Saturday, August 18, 2007

Our Own Personal Genie

Allan brought us his other car, a diesel Mercedes station wagon which he is most generously letting us use for the week. He gave me driving lessons and taught me what the signs mean. The strangest part of driving in Norway is that you must yield to cars on the right at intersections. That means if you’re cruising along at 50 kph on a main road and someone approaches on a side street to the right, you stop and let them go. It’s a little disconcerting both ways, it feels weird to have someone stop to let you enter the road, and you better be prompt about it or you’ll irritate the other drivers. Some roads are right-of-way roads marked with signs in the shape of yellow diamonds – on these roads you needn’t yield to cars on the right, and if you are approaching a cross-street which is a right-of-way road as there will be a yield sign.

We dropped Pam off at a major grocery store and then went to drop Allan off at his home. I mentioned we needed to find used bicycles, and he went through his garage seeing what kind of spare bikes he had. Allan has 5 children and so has gone through a lot of bikes. He had extra bikes for all three of my kids! We adjusted them and filled the tires, and he even set up with locks and bike pumps... WOW! He just so happened to have a converter from 220 to 115 volts with an American socket on it so I can charge my camera batteries.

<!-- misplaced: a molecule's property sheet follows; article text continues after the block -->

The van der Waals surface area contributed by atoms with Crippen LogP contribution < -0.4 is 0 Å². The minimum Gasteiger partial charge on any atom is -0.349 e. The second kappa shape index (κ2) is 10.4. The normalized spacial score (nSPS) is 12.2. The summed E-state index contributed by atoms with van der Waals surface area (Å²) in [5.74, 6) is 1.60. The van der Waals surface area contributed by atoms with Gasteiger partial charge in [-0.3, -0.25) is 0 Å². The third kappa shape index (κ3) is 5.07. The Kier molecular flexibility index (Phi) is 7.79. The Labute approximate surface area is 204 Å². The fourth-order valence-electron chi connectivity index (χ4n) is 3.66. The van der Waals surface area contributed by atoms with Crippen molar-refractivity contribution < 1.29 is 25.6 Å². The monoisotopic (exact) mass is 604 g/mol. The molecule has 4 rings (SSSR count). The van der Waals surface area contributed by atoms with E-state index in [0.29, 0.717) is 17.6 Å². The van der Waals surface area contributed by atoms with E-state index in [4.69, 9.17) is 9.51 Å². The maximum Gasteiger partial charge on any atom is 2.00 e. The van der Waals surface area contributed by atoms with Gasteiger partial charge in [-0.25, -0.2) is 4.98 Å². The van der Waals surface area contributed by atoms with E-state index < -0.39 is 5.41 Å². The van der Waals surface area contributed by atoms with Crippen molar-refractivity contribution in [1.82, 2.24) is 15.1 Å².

When we picked up Pam she was shocked to see the bikes. “Where’d you get those?” she asked. “From our own personal genie, Allan!” I told her.

When we got home the kids couldn’t wait to go bike riding. We are right on a trail that goes to the grocery store and further on to the university in one direction. The other direction the paths go through a cemetery and up a hill into the woods where our neighbor Steena tells us there are millions of blueberries in season. The walkways in the apartment complex are nice a flat and make an interesting ‘city’ for the kids to drive about in.

Later, all three kids walked to the grocery store to pick up milk. Norway is extremely safe, and it is quite normal for kids as young as 5 to walk themselves home or to go exploring on their own. Maggie, Peter, and Anna absolutely loved the adventure of taking themselves to store to buy groceries. This will be very handy, I’m sure!

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